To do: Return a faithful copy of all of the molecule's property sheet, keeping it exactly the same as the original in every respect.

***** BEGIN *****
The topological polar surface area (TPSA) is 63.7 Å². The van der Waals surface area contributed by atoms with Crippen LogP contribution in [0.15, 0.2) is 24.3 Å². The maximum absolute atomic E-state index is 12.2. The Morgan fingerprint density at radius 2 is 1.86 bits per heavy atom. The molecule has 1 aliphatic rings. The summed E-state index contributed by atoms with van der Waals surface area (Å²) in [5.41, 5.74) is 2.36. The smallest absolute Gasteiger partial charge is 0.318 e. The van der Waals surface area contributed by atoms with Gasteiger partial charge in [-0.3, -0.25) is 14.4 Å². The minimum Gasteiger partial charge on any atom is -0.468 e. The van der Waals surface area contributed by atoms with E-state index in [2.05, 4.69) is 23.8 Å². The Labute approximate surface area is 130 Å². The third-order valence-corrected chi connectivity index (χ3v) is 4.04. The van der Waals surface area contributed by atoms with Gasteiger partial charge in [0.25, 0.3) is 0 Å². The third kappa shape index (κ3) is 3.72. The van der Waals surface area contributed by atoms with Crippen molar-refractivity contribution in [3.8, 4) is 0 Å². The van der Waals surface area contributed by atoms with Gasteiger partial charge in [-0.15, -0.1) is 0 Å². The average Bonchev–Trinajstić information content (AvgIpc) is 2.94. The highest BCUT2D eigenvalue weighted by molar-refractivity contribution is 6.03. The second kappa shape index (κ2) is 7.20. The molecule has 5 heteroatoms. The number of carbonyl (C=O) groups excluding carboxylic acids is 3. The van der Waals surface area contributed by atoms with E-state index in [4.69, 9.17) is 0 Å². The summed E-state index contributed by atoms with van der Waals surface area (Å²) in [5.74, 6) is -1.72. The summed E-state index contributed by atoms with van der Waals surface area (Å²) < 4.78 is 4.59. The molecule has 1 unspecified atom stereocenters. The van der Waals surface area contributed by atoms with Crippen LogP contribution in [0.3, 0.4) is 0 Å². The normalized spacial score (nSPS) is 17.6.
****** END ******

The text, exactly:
The topological polar surface area (TPSA) is 63.7 Å². The van der Waals surface area contributed by atoms with Crippen LogP contribution in [0.15, 0.2) is 24.3 Å². The maximum absolute atomic E-state index is 12.2. The Morgan fingerprint density at radius 2 is 1.86 bits per heavy atom. The molecule has 1 aliphatic rings. The summed E-state index contributed by atoms with van der Waals surface area (Å²) in [5.41, 5.74) is 2.36. The smallest absolute Gasteiger partial charge is 0.318 e. The van der Waals surface area contributed by atoms with Gasteiger partial charge in [-0.3, -0.25) is 14.4 Å². The minimum Gasteiger partial charge on any atom is -0.468 e. The van der Waals surface area contributed by atoms with E-state index in [2.05, 4.69) is 23.8 Å². The Labute approximate surface area is 130 Å². The third-order valence-corrected chi connectivity index (χ3v) is 4.04. The van der Waals surface area contributed by atoms with Gasteiger partial charge in [0.25, 0.3) is 0 Å². The third kappa shape index (κ3) is 3.72. The van der Waals surface area contributed by atoms with Crippen molar-refractivity contribution in [3.8, 4) is 0 Å². The van der Waals surface area contributed by atoms with Gasteiger partial charge in [-0.15, -0.1) is 0 Å². The average Bonchev–Trinajstić information content (AvgIpc) is 2.94. The highest BCUT2D eigenvalue weighted by molar-refractivity contribution is 6.03. The second kappa shape index (κ2) is 7.20. The molecule has 5 heteroatoms. The number of carbonyl (C=O) groups excluding carboxylic acids is 3. The van der Waals surface area contributed by atoms with E-state index in [4.69, 9.17) is 0 Å². The summed E-state index contributed by atoms with van der Waals surface area (Å²) in [5.74, 6) is -1.72. The summed E-state index contributed by atoms with van der Waals surface area (Å²) < 4.78 is 4.59. The molecule has 1 unspecified atom stereocenters. The van der Waals surface area contributed by atoms with Crippen LogP contribution in [0.3, 0.4) is 0 Å². The normalized spacial score (nSPS) is 17.6.